George L. Barnett: America is failing by design
Published: Monday, January 5, 2009 at 6:01 a.m.
Last Modified: Sunday, January 4, 2009 at 4:45 p.m.
I'm not surprised by Tom Friedman's (well known New York Times columnist) recent comparisons between China's modern railroad stations and airports, trains and infrastructure and our crumbling one.
He was able to conduct cell phone conversations from China's clean modern trains and work on his laptop without interruption, and then had to confront broken transmissions and dirt and squalor on our domestic transportation.
It is no surprise to me that our infrastructure is crumbling. Actually, we want it that way.
Oh, you say, that cannot really be true. How could any of us choose to have crumbling bridges and roads and out-of-date trains and airports?
Well, when all you care about is today's bottom line and reducing taxes, what do you expect?
There is no free lunch. There's a reason why the states that collect the least taxes have the worst schools and infrastructures.
There was a movie in 1954 called "Executive Suite," from Cameron Hawley's book, about a furniture corporation in transition. The chief executive officer and majority stock holder had just committed suicide, and the question was who would take over after him.
On one side you had the chief financial officer, only concerned about how to make the cheapest product and the most immediate profit. He was portrayed as a personally greedy type with clammy hands.
On the other side was the clean-cut production chief (played by William Holden) married to a lovely woman (June Allyson).
In an impassioned speech, the Holden character argues that the company has always stood for quality and that in the long run the continuation of that quality will be in the best interests of the company.
It's a shame that we have forgotten that message.
All of the greedy bean counters have won. They have taken their obscene salaries and bonuses and have neglected quality in the name of quick profits. (Just think of all of those Wall Street types).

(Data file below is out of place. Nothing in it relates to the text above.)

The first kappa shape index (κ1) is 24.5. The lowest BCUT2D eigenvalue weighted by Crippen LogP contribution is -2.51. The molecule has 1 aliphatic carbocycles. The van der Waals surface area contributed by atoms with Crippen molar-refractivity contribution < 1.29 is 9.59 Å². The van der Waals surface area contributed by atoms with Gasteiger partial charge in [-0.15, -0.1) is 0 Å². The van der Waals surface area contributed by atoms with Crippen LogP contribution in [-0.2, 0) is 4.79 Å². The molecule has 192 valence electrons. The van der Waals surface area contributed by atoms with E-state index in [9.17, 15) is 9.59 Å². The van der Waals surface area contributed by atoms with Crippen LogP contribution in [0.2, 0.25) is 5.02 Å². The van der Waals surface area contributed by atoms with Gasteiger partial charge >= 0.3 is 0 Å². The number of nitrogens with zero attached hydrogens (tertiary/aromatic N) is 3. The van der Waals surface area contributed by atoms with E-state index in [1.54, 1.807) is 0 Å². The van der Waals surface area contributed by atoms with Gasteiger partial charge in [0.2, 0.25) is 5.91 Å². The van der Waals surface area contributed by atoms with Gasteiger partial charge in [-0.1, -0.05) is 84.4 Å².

The old commercial about the Maytag repairman who has nothing to do is a farce. Light bulbs burn out almost as quickly as you can turn them on. Everyone knows why our automobile companies are failing; because they stopped making quality vehicles.
No wonder that we have also ignored our trains, airports, schools and roads. Taking care of those things would involve giving up some of those quick profits, paying taxes, doing the right thing, taking care of the poor and providing for health care, and generally looking out for the long run instead of only tomorrow.
No, that is no longer the American way.
And look where that get rich quick, short-range thinking has gotten us: to the abyss.
We are looking over the cliff, and the Chinese are poised right behind us to push us over, not with guns or bombs, but with our own lack of foresight.
I wonder if we are going to let them, or are we going to stop the greedy infighting in Congress and pull together for a change? Will our Congress and our Legislature ask us to sacrifice, or will its members continue to pander for votes by trumpeting lower taxes at the price of services and infrastructure?
We've just begun a new year. I suppose we will find out.
George L. Barnett lives in Micanopy.
Reader comments posted to this article may be published in our print edition. All rights reserved. This copyrighted material may not be re-published without permission. Links are encouraged.
Comments are currently unavailable on this article